Wednesday, August 11, 2010

Emily Gurnon, Hero of the Koua Fong Lee Case

Emily GurnonWe've all heard about Koua Fong Lee's pro bono lawyers, and about Trudy Baltazar who organized the protests, and even about BadAndy, a California man who set up the Free Koua Fong Lee Facebook page. And, of course, Lee himself and his wife, Panhoua Moua, who never gave up.

But I had absolutely no awareness that Pioneer Press reporter Emily Gurnon is largely responsible for the fact that Lee is a free man.

Gurnon covered the original trial in 2007 (a snippet of one of her articles from that time can be seen here). According to her colleague Ruben Rosario in today's PiPress, Gurnon never forgot the case after the trial ended. And it was Gurnon who contacted attorney Brent Schafer to ask if he had heard about the cases of unintended acceleration among Toyota drivers.

MinnPost's David Brauer followed up on Rosario's column, checking with Schafer to ask for his recollection of Gurnon's actions. Brauer writes, "Schafer says he was vaguely aware of the Toyota recall news as it swirled last winter, but he was in trial when the news hit so didn't really focus on it. Gurnon called his office three times that week; he finally called her back on a Friday afternoon."

Gurnon was also a guest on the local PBS affiliate TPT2's show Almanac on Friday night after Lee was released. I caught part of the interview, which was when I first realized I had completely missed how this story came to reach the spotlight it deserved.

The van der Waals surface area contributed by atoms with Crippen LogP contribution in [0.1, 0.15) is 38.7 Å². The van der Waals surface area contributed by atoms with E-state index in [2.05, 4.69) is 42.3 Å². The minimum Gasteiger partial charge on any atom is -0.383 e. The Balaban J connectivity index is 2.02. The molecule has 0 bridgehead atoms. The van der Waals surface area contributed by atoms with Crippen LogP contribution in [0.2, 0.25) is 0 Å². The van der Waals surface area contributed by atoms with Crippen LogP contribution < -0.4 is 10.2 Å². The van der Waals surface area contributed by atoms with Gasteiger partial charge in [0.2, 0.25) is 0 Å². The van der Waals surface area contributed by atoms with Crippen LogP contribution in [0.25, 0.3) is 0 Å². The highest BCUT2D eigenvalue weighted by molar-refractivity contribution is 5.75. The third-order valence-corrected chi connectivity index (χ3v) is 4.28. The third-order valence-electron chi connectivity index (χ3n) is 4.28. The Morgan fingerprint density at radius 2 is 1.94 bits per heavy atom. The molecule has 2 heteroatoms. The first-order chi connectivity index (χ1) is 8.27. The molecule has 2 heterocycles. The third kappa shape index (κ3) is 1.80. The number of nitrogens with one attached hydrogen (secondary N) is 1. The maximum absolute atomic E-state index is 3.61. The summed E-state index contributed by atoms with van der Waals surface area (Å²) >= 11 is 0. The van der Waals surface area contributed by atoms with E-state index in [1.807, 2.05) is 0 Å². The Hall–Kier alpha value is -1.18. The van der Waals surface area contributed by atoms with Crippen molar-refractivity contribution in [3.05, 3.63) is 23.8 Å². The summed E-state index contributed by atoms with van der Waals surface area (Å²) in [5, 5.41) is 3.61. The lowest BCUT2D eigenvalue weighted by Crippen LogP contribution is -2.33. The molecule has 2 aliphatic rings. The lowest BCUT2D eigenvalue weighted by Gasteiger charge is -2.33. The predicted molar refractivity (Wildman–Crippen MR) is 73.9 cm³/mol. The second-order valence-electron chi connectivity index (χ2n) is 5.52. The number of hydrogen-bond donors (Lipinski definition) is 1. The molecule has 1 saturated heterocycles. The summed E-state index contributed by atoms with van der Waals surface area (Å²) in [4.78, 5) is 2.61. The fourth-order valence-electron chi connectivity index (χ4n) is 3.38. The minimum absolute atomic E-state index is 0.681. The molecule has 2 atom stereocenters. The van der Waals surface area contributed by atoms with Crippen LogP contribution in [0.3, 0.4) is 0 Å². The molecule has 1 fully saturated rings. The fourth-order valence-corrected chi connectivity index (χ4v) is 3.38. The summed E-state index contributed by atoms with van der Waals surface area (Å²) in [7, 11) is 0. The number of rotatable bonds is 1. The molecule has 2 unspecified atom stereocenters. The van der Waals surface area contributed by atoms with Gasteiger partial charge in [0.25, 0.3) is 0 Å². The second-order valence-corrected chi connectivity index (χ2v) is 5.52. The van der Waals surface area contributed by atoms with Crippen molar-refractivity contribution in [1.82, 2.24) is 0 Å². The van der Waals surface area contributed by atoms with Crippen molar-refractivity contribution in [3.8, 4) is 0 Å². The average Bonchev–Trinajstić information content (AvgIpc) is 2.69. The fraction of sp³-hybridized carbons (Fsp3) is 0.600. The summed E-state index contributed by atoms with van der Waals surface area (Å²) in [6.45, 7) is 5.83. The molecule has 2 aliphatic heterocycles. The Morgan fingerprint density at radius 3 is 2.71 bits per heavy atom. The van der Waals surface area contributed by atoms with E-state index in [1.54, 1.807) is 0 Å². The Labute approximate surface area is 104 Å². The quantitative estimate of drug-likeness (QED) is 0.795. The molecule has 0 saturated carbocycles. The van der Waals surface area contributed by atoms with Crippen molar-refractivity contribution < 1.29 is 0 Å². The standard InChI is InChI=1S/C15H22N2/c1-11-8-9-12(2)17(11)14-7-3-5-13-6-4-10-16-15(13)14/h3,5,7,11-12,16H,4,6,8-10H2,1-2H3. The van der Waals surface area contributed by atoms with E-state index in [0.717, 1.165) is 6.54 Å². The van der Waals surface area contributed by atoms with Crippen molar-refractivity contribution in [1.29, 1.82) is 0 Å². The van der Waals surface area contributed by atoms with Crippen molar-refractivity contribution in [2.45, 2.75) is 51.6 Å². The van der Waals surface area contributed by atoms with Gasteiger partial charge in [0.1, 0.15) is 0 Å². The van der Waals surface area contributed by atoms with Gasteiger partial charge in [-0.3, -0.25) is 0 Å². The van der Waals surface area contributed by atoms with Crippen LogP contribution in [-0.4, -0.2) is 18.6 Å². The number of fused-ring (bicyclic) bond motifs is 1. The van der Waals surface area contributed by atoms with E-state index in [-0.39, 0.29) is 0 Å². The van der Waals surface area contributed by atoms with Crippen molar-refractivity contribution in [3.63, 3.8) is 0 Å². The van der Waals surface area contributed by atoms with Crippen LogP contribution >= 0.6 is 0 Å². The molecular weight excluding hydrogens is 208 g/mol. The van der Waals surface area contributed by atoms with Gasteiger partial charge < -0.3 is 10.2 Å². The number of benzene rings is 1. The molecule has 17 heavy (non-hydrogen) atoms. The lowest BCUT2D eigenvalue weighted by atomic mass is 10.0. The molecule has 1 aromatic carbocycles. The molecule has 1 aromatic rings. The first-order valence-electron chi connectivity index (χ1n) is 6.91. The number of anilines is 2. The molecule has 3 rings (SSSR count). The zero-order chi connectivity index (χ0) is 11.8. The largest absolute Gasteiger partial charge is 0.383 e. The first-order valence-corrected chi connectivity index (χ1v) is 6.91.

In January or February this year, Gurnon wrote about Lee's case, raising the issue of Toyota's problems. (I don't know exactly when, since the Pioneer Press has the terrible habit of removing stories from its own site after a few months.) But it was well before I started noticing the stories. I didn't write about it until March 7 -- probably after I'd seen several stories, and the Star Tribune had also followed her lead. Here's one of Gurnon's early stories (from February 14, reposted to a Hmong community website), though not the first one.

Thanks to Emily Gurnon for doing her job well, and for not backing down despite negativity from the County Attorney's office. According to Rosario, they tried to tell her she was biased. He wrote, "A senior attorney in the [County Attorney's] office called Gurnon and essentially reamed her about her 'biased' coverage. I know this because I sit right in front of Gurnon. She handled it in a far more professional manner than I would have done."

If Emily Gurnon is biased, I hope we all are similarly biased in favor of justice.

1 comment:

Blissed-Out Grandma said...

I'm so glad that Ruben Rosario wrote today about her role. She deserves an award. And she's the perfect candidate to write a book about the case.